Tens of thousands in Israel march against Netanyahu’s proposed judicial overhaul

Israelis with flags or in red dresses and white caps protest outdoors
Protesters in Jerusalem on Monday march against plans by Prime Minister Benjamin Netanyahu’s government to overhaul Israel’s judicial system.
(Ohad Zwigenberg / Associated Press)

Tens of thousands of Israelis — hoisting flags, blowing on horns and chanting, “Democracy!” and “No to dictatorship!” — protested outside the parliament building Monday as Prime Minister Benjamin Netanyahu’s government formally launched a contentious plan to overhaul the country’s legal system.

It was the largest protest outside the Knesset in years and reflected the deep divisions over the plan. The proposed changes have triggered weeks of mass demonstrations, drawn cries of protest from influential business leaders and former military men and prompted a statement of concern from President Biden.

Despite a plea from the nation’s figurehead president to put the legislation on hold, Netanyahu’s allies approved a series of judicial changes during a stormy committee meeting. The vote now sends the legislation to the full parliament for a series of votes — an opening salvo in a battle expected to last weeks.


“They hear our cry. They hear the strong voice of truth,” opposition leader Yair Lapid said from the stage outside parliament. “They hear it and they’re afraid.”

Netanyahu and his supporters say the proposed changes are needed to rein in a judiciary that wields too much power. But his critics say the judicial overhaul is tantamount to a coup and will destroy Israeli democracy. They also say that Netanyahu, who is on trial for a series of corruption charges, has a conflict of interest.

The protesters came from across the country. Organizers said that more than 100,000 people attended, with LGBTQ activists and leaders of the opposition parties addressing the crowd.

Tens of thousands of Israelis have poured into the streets each weekend to protest changes Netanyahu and his coalition are planning that opponents believe will curtail civil liberties.

Jan. 29, 2023

Trainloads of people arriving in Jerusalem streamed up escalators in the city’s main train station chanting, cheering and whistling, and waving the national flag. A few hundred others gathered in protest at Jerusalem’s Western Wall, the holiest site where Jews can pray, before marching toward the Knesset.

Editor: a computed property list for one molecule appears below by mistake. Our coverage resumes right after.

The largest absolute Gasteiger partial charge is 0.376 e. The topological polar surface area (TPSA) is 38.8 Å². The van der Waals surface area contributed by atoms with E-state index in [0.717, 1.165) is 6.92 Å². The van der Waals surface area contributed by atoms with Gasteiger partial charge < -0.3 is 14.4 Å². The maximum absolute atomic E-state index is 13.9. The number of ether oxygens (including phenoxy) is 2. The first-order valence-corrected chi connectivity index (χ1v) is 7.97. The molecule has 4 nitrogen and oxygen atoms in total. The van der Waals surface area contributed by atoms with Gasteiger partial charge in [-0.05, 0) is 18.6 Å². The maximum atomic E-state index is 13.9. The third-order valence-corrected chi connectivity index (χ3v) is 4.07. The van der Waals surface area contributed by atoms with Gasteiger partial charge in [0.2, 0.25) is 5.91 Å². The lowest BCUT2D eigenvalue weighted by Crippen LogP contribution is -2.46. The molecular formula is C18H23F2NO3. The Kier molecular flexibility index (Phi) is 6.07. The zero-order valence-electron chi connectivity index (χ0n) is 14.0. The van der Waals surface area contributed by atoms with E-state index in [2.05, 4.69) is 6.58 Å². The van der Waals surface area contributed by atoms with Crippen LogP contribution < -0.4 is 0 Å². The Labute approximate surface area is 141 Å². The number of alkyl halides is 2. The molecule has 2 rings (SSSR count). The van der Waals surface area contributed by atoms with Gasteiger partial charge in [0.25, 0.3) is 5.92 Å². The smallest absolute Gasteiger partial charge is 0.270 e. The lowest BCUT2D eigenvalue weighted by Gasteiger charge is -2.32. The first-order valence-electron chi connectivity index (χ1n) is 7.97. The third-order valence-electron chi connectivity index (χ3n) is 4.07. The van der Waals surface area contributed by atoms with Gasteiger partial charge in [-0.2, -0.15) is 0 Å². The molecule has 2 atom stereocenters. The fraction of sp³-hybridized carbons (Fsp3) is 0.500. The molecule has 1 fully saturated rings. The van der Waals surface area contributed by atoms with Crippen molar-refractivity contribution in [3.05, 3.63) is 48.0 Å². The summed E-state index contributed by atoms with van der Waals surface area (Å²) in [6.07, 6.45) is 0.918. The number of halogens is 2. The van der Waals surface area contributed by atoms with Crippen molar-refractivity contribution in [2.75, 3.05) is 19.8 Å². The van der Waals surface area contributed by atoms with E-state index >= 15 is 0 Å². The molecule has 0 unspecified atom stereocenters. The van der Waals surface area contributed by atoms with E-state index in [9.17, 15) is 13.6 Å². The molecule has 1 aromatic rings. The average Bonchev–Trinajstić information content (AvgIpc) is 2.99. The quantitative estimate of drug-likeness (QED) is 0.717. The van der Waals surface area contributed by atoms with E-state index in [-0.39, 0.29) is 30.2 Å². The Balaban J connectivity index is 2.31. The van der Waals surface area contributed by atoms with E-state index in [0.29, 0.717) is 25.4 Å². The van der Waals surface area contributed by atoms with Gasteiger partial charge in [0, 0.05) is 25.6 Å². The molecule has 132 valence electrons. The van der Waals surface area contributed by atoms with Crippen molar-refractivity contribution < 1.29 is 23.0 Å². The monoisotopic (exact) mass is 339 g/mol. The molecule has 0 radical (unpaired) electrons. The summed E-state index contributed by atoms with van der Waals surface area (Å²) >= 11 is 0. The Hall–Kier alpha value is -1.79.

In the Knesset, opposition lawmakers vociferously protested the proposed reform to judicial appointments ahead of the committee vote to send the bill to the full parliament. During an unruly session, members of the opposition stood on the conference table and shouted as a key Netanyahu ally tried to hold the vote. The motions passed in a 9-7 committee vote.

Monday’s protest march on the Knesset came a day after the country’s figurehead president urged Netanyahu’s government to delay its proposed changes to the judiciary — moves that critics say will weaken the country’s Supreme Court and erode democratic checks and balances.


Many protesters carried the blue-and-white Israeli flag and posters decrying what they saw as an attack on the country’s democratic institutions. “Shame! Shame!” they chanted.

Israel has sworn in its most religious and right-wing parliament after nearly four years of political deadlock and five elections.

Nov. 15, 2022

“The people won’t have it,” said demonstrator Boaz Zarki. “The separation of authority is critical to the existence of democracy, and we need to do everything in our power to prevent” the changes from passing.

Other large demonstrations were held in cities around the country.

At a joint news conference at the Knesset, former Defense Minister Benny Gantz said that opposition party leaders were united “against the targeted assassination of democracy.”

Netanyahu and his allies took office in December after Israel’s fifth election in less than four years. That election, like its predecessors, focused on Netanyahu’s fitness for office at a time when he is facing serious criminal charges.

Netanyahu has lashed out at the country’s police, prosecutors and judges, saying he is the victim of a deep-state conspiracy to oust him. His critics say that he is motivated by a personal grudge.

The legislation approved in committee Monday would give Netanyahu’s parliamentary majority the authority to appoint all of the country’s judges — a step that critics say could pave the way for his corruption trial to be dismissed. A second change would take away the Supreme Court’s authority to review the legality of major pieces of legislation, known as Basic Laws.

His coalition also plans on passing another law that would give parliament the power to overturn Supreme Court decisions it dislikes.

Critics say the changes would unleash a process of centralization of power similar to those in increasingly authoritarian countries like Poland and Hungary.

Israel’s designated prime minister Benjamin Netanyahu has announced a coalition deal with a hard-line pro-settler party.

Dec. 1, 2022

Eliad Shraga, chairman of the Movement for Quality Government, a civil society group that organized Monday’s demonstration, said the gathering was meant to send a message of support to the Supreme Court and a warning to the Knesset.

“We will fight to the end,” he told the Associated Press. “They want to change Israel from a liberal democracy to a dictatorship, a fascist dictatorship.”


Late Sunday, President Isaac Herzog appealed to Netanyahu to put the legislation on hold and open a dialogue with the opposition. Netanyahu has not responded to the appeal.